Send the link below via email or IMCopy
Present to your audienceStart remote presentation
- Invited audience members will follow you as you navigate and present
- People invited to a presentation do not need a Prezi account
- This link expires 10 minutes after you close the presentation
- A maximum of 30 users can follow your presentation
- Learn more about this feature in our knowledge base article
Do you really want to delete this prezi?
Neither you, nor the coeditors you shared it with will be able to recover it again.
Make your likes visible on Facebook?
You can change this under Settings & Account at any time.
A Thousand Splendid Suns By: Khaled Hosseini
Transcript of A Thousand Splendid Suns By: Khaled Hosseini
By: Kaitlynne LaRoche
"Mariam wished for so much in those final moments. Yet as she closed her eyes, it was not regret any longer but a sensation of abundant peace that washed over her. She thought of her entry into this world, the harami child of a lovely villager, an unintended thing, a pitiable, regrettable accident, a weed. And yet she was leaving the world as a women who had loved and been loved back. She was leaving it as a friend,a companion, a guardian. A mother. A person of consequence at last. No. It was not so bad, Mariam thought, that she should die this way. Not so bad. This was a legitimate end to life of illegitimiate beginnings. "
"Kneel," the Talib said.
"One last time, Mariam did as she was told."
"Like a compass needle that points north, a man's accusing finger always finds a woman." (pg. 7)
"suddenly he was standing in front of her, trying to cover her eyes, pushing her back the way they had come saying ‘Go back! No. Don’t look now. Turn around! Go back!’. But he wasn’t fast enough. Mariam saw. A gust of wind blew and parted the drooping branches of the weeping willow like curtain, and Mariam caught a glimpse of what was beneath the tree: the straight backed chair, overturned. The rope drooping from a high branch. Nana dangling at the end of it.” (pgs. 33-34)
"Over the years, Mariam had learned to harden herself against his scorn and reproach, his ridiculing, and reprimanding. But this fear she had no control over. All these years and she still shivered with fright when he was like this, sneering, tightening the belt around his fist, the creaking of the leather, the glint in his bloodshot eyes. It was the fear of the goat, released in the tiger's cage, when the tiger first looks up from its paws, begins to growl." (pgs. 215-216)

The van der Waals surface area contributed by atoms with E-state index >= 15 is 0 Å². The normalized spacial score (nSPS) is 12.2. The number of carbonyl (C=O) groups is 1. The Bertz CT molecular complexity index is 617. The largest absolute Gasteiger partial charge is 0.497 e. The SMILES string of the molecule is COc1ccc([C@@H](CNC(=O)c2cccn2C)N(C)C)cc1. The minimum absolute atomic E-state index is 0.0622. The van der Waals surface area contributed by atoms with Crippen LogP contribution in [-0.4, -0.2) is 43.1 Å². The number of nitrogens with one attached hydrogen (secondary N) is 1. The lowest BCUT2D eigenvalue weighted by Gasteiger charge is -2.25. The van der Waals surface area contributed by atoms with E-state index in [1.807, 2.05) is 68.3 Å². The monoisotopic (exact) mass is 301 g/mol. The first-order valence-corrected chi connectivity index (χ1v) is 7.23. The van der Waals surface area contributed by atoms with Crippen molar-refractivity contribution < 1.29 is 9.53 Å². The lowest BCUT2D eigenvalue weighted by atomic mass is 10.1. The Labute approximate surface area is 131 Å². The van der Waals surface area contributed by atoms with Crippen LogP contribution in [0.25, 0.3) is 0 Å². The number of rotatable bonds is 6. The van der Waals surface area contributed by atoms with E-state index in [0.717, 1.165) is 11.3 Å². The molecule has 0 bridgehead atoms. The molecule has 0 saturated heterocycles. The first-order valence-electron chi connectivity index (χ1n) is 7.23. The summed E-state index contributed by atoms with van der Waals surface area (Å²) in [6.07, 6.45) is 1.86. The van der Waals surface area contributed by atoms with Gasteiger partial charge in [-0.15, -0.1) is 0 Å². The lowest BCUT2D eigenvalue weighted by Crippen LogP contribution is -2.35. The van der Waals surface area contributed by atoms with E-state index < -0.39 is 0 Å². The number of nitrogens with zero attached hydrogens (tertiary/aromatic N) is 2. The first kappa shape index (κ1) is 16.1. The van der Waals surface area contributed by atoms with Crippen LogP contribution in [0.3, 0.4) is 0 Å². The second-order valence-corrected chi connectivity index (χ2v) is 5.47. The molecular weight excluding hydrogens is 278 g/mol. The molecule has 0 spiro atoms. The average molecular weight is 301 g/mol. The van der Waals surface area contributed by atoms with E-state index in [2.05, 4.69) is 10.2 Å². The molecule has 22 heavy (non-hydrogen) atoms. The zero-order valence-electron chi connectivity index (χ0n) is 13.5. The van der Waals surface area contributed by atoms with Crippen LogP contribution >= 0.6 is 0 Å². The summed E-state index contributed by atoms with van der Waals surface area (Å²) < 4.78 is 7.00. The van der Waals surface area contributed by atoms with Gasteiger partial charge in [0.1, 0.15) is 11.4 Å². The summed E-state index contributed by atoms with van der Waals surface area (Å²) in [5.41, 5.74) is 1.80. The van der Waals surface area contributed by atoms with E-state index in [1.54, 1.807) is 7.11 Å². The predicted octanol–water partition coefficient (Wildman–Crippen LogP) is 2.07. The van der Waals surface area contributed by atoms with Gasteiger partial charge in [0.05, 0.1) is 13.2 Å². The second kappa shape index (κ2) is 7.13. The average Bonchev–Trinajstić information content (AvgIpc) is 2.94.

"What's the sense in schooling a girl like you? It's like shining a spittoon. There's only one skill a woman like you and me needs in life... tahamul. Endure. " (pg.17)
"Soon Rasheed returns with a handful of pebbles and forces Mariam's mouth open and stuffs them in. He then orders her to chew the pebbles. In her fear, she does as he asks, breaking the molars in the back of her mouth. He tells her, now you know what your rice tastes like, Now you know what you've given me in this marriage, bad food, nothing else." (pg. 94)
"Laila's eyes open and snap. She gasps, and her body pitches forward. She startles the bat, which zips from one end of the kolba to the other, its beating wings like the fluttering pages of a book, before it flies out the window." (pg. 355)
Reaction to the novel
"But Laila sees now that it doesn't matter. Mariam is never far. She is here, in these walls they've repainted, in the trees they've planted, in the blankets that keep the children warm, in these pillows and books and pencils. She is in the children's laughter. She is in the verses Aziza recites and in the prayers she mutters when she bows westward. But, mostly, Mariam is in Laila's own heart, where she shines with the bursting radiance of a thousand suns." (pg. 366)
"All day two lines of a poem by Saib-e-Tabrizi, about the city have been bouncing around in Babi's head, one could not count the moons that shimmer on her roofs or the thousand splendid suns that hide behind her walls." (pg. 172)
"That; my young friends, is the story of our country, one invader after another... macedonians. Sassanians. Arabs. Mongols. Now the soviets. But we're like those walls up there. Battered, and nothing pretty to look at but still standing. Isn't that the truth, Badar?" (pg. 132)